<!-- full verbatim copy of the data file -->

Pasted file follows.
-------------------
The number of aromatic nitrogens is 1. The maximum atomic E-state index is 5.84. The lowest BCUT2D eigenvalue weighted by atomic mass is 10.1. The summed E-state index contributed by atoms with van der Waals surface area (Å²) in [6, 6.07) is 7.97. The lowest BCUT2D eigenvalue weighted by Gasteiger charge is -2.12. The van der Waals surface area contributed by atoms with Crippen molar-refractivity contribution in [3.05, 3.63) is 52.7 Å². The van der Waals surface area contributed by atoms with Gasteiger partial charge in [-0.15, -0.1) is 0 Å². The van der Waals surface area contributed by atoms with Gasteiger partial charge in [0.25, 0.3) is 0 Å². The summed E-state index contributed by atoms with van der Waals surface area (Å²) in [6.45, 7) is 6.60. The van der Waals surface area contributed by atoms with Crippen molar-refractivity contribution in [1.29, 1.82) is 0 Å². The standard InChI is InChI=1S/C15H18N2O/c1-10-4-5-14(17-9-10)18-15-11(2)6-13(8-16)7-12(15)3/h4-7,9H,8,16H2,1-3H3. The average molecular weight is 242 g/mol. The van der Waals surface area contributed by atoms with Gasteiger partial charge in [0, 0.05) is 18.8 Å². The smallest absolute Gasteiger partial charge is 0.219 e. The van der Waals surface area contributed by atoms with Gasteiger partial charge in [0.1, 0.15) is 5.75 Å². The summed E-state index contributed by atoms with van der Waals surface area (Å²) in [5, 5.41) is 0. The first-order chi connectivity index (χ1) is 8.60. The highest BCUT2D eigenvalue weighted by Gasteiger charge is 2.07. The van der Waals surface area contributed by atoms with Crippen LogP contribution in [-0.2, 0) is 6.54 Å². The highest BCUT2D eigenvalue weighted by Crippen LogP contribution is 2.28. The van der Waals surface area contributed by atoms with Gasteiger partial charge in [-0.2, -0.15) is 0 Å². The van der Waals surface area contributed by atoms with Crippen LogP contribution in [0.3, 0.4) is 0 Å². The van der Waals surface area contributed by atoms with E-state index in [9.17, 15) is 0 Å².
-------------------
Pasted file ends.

The number of aromatic nitrogens is 1. The maximum atomic E-state index is 5.84. The lowest BCUT2D eigenvalue weighted by atomic mass is 10.1. The summed E-state index contributed by atoms with van der Waals surface area (Å²) in [6, 6.07) is 7.97. The lowest BCUT2D eigenvalue weighted by Gasteiger charge is -2.12. The van der Waals surface area contributed by atoms with Crippen molar-refractivity contribution in [3.05, 3.63) is 52.7 Å². The van der Waals surface area contributed by atoms with Gasteiger partial charge in [-0.15, -0.1) is 0 Å². The van der Waals surface area contributed by atoms with Gasteiger partial charge in [0.25, 0.3) is 0 Å². The summed E-state index contributed by atoms with van der Waals surface area (Å²) in [6.45, 7) is 6.60. The van der Waals surface area contributed by atoms with Crippen molar-refractivity contribution in [1.29, 1.82) is 0 Å². The standard InChI is InChI=1S/C15H18N2O/c1-10-4-5-14(17-9-10)18-15-11(2)6-13(8-16)7-12(15)3/h4-7,9H,8,16H2,1-3H3. The average molecular weight is 242 g/mol. The van der Waals surface area contributed by atoms with Gasteiger partial charge in [0, 0.05) is 18.8 Å². The smallest absolute Gasteiger partial charge is 0.219 e. The van der Waals surface area contributed by atoms with Gasteiger partial charge in [0.1, 0.15) is 5.75 Å². The summed E-state index contributed by atoms with van der Waals surface area (Å²) in [5, 5.41) is 0. The first-order chi connectivity index (χ1) is 8.60. The highest BCUT2D eigenvalue weighted by Gasteiger charge is 2.07. The van der Waals surface area contributed by atoms with Crippen LogP contribution in [-0.2, 0) is 6.54 Å². The highest BCUT2D eigenvalue weighted by Crippen LogP contribution is 2.28. The van der Waals surface area contributed by atoms with Gasteiger partial charge in [-0.2, -0.15) is 0 Å². The van der Waals surface area contributed by atoms with Crippen LogP contribution in [0.3, 0.4) is 0 Å². The van der Waals surface area contributed by atoms with E-state index in [9.17, 15) is 0 Å².